More than 800 babies in Bristol, North Somerset and South Gloucestershire were left vulnerable to catching measles after NHS figures revealed they were not vaccinated against the disease.
The latest official statistics show that the uptake for the vaccination in the area is 92.4% meaning 9,748 children were vaccinated in 2018/19. Although the uptake is higher than the national average of 91.3%, it still left 802 children who did not receive the MMR vaccine.
The MMR is a safe and effective combined vaccine that protects against three separate illnesses – measles, mumps and rubella (German measles) in a single injection. The full course of MMR requires two doses.
Clinical Lead for Prescribing at Bristol, North Somerset and South Gloucestershire Clinical Commissioning Group, Dr Shaba Nabi, said:
I urge all parents to make sure their children receive the MMR vaccination which is a safe way to ensure they have immunity again measles, mumps and rubella. If you think your child missed having the vaccination then speak to your GP about getting them protected.
Measles, mumps and rubella are highly infectious conditions that can have serious, potentially fatal complication including meningitis, swelling of the brain and deafness. They can also lead to complications in pregnancy that affect the unborn baby and can lead to miscarriage.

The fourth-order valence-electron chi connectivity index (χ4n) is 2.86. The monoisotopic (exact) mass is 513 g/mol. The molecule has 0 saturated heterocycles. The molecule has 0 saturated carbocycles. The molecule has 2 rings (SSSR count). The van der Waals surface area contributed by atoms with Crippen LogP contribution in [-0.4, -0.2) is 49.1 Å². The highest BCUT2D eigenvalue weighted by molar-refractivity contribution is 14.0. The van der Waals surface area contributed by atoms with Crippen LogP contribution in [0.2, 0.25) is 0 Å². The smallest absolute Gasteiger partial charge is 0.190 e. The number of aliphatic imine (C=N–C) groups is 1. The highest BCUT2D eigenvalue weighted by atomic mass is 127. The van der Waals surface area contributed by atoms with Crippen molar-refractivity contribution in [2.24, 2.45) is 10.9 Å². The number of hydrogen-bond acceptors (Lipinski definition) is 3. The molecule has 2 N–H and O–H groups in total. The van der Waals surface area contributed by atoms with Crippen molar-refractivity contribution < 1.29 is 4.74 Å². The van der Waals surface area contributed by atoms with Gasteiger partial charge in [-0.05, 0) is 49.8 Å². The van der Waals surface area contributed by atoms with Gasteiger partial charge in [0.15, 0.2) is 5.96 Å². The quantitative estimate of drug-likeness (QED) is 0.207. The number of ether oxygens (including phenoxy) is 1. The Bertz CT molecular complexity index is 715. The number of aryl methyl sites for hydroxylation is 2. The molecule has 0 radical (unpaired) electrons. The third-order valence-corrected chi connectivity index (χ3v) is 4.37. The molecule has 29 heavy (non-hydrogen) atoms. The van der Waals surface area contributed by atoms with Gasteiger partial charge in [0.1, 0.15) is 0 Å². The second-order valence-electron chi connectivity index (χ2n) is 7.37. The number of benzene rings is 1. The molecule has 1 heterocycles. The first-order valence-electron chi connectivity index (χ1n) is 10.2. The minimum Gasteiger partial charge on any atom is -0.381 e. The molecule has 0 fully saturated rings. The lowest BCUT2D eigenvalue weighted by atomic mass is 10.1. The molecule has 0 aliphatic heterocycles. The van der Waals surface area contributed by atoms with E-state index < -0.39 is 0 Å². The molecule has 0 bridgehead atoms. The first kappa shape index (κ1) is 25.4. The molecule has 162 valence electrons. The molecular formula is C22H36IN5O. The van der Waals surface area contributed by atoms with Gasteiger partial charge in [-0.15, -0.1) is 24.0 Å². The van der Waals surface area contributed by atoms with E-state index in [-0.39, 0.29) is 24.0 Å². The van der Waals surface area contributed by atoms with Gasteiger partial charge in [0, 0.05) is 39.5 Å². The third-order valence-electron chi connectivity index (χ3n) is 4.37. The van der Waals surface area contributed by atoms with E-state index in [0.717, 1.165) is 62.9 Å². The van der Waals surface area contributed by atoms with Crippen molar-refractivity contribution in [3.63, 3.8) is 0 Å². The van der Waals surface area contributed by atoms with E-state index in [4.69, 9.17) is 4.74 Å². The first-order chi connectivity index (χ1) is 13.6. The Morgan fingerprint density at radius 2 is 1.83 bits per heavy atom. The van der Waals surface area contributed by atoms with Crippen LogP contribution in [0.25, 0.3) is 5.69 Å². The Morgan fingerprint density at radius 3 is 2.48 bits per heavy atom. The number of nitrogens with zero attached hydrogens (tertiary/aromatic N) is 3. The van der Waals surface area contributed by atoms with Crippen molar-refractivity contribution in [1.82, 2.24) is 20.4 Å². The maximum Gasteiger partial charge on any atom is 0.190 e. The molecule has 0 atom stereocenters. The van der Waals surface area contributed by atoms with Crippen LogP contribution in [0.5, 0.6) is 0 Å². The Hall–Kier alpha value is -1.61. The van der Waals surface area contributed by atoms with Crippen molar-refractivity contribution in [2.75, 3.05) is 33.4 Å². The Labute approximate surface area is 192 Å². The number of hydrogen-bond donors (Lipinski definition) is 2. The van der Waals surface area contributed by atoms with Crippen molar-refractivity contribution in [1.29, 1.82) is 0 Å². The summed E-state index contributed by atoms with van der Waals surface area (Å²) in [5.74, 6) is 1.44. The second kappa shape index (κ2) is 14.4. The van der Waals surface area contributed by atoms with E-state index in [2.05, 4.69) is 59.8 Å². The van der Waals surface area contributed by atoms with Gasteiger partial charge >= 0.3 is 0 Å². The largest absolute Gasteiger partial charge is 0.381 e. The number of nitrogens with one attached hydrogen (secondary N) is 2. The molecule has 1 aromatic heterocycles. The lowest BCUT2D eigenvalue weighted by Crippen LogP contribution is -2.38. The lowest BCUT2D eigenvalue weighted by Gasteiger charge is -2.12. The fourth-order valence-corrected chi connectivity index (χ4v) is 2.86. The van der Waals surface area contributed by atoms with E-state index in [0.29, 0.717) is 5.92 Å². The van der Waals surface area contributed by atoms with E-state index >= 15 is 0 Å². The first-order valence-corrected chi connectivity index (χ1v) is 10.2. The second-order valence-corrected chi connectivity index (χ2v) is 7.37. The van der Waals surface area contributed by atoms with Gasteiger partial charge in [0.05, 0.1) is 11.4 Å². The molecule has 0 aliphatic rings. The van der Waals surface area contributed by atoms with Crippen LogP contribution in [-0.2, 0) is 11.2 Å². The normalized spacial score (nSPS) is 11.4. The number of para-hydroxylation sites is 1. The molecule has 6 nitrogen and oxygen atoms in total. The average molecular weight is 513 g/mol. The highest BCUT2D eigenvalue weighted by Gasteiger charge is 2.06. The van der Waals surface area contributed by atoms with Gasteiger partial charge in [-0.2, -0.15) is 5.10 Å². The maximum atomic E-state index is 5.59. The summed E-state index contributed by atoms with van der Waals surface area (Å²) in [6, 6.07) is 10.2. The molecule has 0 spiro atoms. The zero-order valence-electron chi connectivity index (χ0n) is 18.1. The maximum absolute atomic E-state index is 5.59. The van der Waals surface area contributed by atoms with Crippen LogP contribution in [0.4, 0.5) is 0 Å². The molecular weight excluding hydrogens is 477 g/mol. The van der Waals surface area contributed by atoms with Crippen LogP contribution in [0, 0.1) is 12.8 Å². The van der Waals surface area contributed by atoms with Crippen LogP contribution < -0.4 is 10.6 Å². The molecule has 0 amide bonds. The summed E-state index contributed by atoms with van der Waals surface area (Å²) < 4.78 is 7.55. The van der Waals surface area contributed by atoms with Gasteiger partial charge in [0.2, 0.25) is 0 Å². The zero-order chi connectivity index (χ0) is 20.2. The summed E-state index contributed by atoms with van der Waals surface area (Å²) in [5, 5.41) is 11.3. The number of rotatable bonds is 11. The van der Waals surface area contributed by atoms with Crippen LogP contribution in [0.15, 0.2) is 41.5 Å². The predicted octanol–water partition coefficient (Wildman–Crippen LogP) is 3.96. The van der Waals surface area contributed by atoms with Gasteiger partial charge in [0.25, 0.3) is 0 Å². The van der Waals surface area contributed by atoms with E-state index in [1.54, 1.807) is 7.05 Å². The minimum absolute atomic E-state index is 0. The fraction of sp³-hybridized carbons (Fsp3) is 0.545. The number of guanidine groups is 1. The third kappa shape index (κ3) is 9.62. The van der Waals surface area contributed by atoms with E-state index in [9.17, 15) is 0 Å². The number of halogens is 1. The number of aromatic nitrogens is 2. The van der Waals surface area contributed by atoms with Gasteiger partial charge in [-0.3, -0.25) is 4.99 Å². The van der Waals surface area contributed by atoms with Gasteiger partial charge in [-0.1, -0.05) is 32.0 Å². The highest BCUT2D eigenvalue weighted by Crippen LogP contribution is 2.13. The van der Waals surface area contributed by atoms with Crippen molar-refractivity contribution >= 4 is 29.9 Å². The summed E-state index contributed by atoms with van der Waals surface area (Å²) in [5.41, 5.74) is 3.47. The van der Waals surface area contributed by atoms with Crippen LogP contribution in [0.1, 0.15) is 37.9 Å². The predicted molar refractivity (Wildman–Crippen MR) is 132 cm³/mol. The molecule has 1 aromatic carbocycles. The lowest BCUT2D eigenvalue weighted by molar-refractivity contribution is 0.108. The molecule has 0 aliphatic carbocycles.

The MMR vaccine is given on the NHS as a single injection to babies as part of their routine vaccination schedule usually within a month of their first birthday. They’ll then have a second injection of the vaccine before starting school, usually at three year and four months.
The MMR can also be given to adults who may not have received it as a child so if in doubt speak to your GP.
Since the MMR vaccine was introduced in 1988, it’s rare for children in the UK to develop these serious conditions. But outbreaks happen and there have been cases of measles in recent years, so it’s important to make that children are up-to-date with the MMR vaccination.